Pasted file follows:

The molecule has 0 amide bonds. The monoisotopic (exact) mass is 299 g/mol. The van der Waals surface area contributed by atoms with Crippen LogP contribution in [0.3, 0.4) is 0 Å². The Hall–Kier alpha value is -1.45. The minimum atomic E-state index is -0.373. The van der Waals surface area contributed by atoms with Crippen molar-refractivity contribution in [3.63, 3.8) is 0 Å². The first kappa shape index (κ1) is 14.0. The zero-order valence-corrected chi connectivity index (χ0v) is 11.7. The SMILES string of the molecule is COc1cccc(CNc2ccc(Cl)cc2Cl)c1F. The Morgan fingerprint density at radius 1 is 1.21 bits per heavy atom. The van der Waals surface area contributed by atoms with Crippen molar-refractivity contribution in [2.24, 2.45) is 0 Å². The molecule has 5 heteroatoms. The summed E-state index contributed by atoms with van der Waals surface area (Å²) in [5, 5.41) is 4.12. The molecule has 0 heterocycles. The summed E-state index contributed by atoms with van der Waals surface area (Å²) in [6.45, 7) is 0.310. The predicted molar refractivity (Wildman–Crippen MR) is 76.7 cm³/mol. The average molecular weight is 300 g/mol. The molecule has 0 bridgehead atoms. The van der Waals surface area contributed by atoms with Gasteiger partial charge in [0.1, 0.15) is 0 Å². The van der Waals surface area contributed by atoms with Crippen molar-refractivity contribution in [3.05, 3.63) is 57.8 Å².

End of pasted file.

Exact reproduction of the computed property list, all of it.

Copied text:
The molecule has 0 amide bonds. The monoisotopic (exact) mass is 299 g/mol. The van der Waals surface area contributed by atoms with Crippen LogP contribution in [0.3, 0.4) is 0 Å². The Hall–Kier alpha value is -1.45. The minimum atomic E-state index is -0.373. The van der Waals surface area contributed by atoms with Crippen molar-refractivity contribution in [3.63, 3.8) is 0 Å². The first kappa shape index (κ1) is 14.0. The zero-order valence-corrected chi connectivity index (χ0v) is 11.7. The SMILES string of the molecule is COc1cccc(CNc2ccc(Cl)cc2Cl)c1F. The Morgan fingerprint density at radius 1 is 1.21 bits per heavy atom. The van der Waals surface area contributed by atoms with Crippen molar-refractivity contribution in [2.24, 2.45) is 0 Å². The molecule has 5 heteroatoms. The summed E-state index contributed by atoms with van der Waals surface area (Å²) in [5, 5.41) is 4.12. The molecule has 0 heterocycles. The summed E-state index contributed by atoms with van der Waals surface area (Å²) in [6.45, 7) is 0.310. The predicted molar refractivity (Wildman–Crippen MR) is 76.7 cm³/mol. The average molecular weight is 300 g/mol. The molecule has 0 bridgehead atoms. The van der Waals surface area contributed by atoms with Gasteiger partial charge in [0.1, 0.15) is 0 Å². The van der Waals surface area contributed by atoms with Crippen molar-refractivity contribution in [3.05, 3.63) is 57.8 Å².